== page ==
Survey

Survey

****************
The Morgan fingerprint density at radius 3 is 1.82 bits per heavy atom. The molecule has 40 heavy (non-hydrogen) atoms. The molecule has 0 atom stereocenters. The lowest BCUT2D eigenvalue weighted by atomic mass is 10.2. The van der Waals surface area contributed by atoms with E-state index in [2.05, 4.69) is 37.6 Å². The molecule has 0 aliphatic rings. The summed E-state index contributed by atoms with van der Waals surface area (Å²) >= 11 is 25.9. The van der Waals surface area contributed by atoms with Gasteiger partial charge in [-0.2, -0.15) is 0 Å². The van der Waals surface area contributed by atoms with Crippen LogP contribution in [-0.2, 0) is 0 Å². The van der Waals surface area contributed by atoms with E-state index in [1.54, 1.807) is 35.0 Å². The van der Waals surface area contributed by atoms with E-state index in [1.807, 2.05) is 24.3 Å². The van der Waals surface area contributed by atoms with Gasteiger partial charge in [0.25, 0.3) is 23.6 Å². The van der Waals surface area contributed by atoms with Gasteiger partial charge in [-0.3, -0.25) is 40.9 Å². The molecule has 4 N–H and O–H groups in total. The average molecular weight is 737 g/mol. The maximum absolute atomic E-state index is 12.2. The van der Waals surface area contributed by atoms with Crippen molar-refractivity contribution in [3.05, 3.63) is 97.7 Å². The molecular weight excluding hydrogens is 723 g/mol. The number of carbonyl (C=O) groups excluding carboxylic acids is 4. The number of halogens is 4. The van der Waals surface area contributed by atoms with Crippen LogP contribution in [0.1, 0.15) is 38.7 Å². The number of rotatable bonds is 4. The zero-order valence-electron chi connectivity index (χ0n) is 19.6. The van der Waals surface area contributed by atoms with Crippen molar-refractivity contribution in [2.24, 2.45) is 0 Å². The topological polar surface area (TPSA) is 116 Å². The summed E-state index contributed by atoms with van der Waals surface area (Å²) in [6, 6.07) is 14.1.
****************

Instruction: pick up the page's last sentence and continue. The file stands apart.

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Particle Aerodynamics S+P Chap 9. Need to consider two types of motion • Brownian diffusion – thermal motion of particle, similar to gas motions. – Direction is random, leads to diffusion – Directly involves the molecular nature of the gas • Forces on the particle – Body forces: Gravity, electrostatic • Direction follows force field – Surface forces: Pressure, friction • Direction opposes motion of particle with respect to the fluid – Treats the gas as a continuous fluid Relevant Scales • • Diameter of particle vs. mean free path in the gas – Knudsen # Inertial “forces” vs. viscous forces – Reynolds # Brownian Motion Review • We have looked at Brownian motion from both Einstein’s and Langevin’s points of view • Einstein came up with N D 2 N t Where D = BkT And B is particle mobility Multiply times x2 and do an average <>, and you get and then convert to 3-D space, noting x2 = x2 + y2 + z2 • Langevin looked at the problem stochastically and came up with N x Dx 2 2 N t 2 x2 t x2 t x2 t 2D 6D 6kTB Using Brownian Diffusion Problem: – Consider the DMA. If it takes 20 seconds for air to flow from the top of the column to the bottom, what is the rms lateral distance an uncharged particle of mobility B will travel during transit. Hint This is diffusion in 1 direction Gaussian Plumes • Random walk binomial distribution • Binomial distribution at large N Gaussian • We have seen for diffusion that <x> = 0 and <x2> = 2Dt in 1 dimension. • Thus our Gaussian plume looks like 2 N0 1 x x0 N ( x, t ) exp 4Dt 2 2 Dt • You can show that this satisfies the continuous diffusion equation N 2 D N t Drag and Mobility • 3 “drag force” results so far – vt = BFG – FD = -v / B – <v> = <v0>exp(-t/mB) – If no external force • t = mB “relaxation time” for a particle • 1st two are equilibrium results • Third is the approach towards equilibrium for an arbitrary initial velocity. • All three presume that the air is not moving, or rather that the particle velocity is expressed in the reference frame of the air. • The next step is to link the particle mobility to the properties of the particle and the air. Stokes Drag • This is the simplest case for drag. • Think of the air flowing around the particle at speed u • There are two drag stresses that must be integrated over surface: – Pressure drag – Friction drag stress GF = n(du/dr) • In the “Stokes” regime, these drag effects are equal in magnitude, producing a Stokes Drag Force – FS = 6nRu Mobility Vs. Diameter • Using Stokes drag with our definition of mobility, we have – FS = 6nRu – FD = -v / B = u/B – BS = 1/(6nR) • As Particle radius goes up, mobility goes down. • This is how the DMA works – it finds the mobility of a particle based on its drift velocity, and then infers the diameter from the assumed drag. • Stokes drag doesn’t work at all sizes and velocities, however. Other factors are at play Relaxation Time and Stop Distance • <v> = <v0>exp(-t/mB) –No external force • t = mB “relaxation time” for a particle • We can integrate this to see how far a particle gets that starts at x = 0 with v = v0 v v0 exp( t / t ) v0t t x x0 vdt x 0 x0 tv0 (1 exp( t / t ) “Stop Distance” ~ R2 t for stokes flow – increases w/ size Flow Around A Corner • Key to this problem is variable gas velocity and variable particle velocity • Drag force on particle takes more general form: – ] FD = -(v-u)/ B • Solve for particle trajectory in x and y directions. Knudsen # 2 Kn Dp = mean free path of air molecule Dp = particle diameter Gas molecule selfcollision cross-section 1 2 B N B Gas # concentration Quantifies how much an aerosol particle influences its immediate environment • Kn Small – Particle is big, and “drags” the air nearby along with it • Kn Large – Particle is small, and air near particle has properties about the same as the gas far from the particle Kn Free Molecular Regime Transition Regime Continuum Regime DP Slip Correction for low Kn Relaxation Time and Start Distance • Now consider a particle starting at rest, but suddenly feeling an external force Fe • We can integrate this to see how far a particle gets that starts at x = 0 with v = v0 v v0 exp( t / t ) v0t t x x0 vdt x 0 x0 tv0 (1 exp( t / t ) “Stop Distance” ~ R2 t for stokes flow – increases w/ size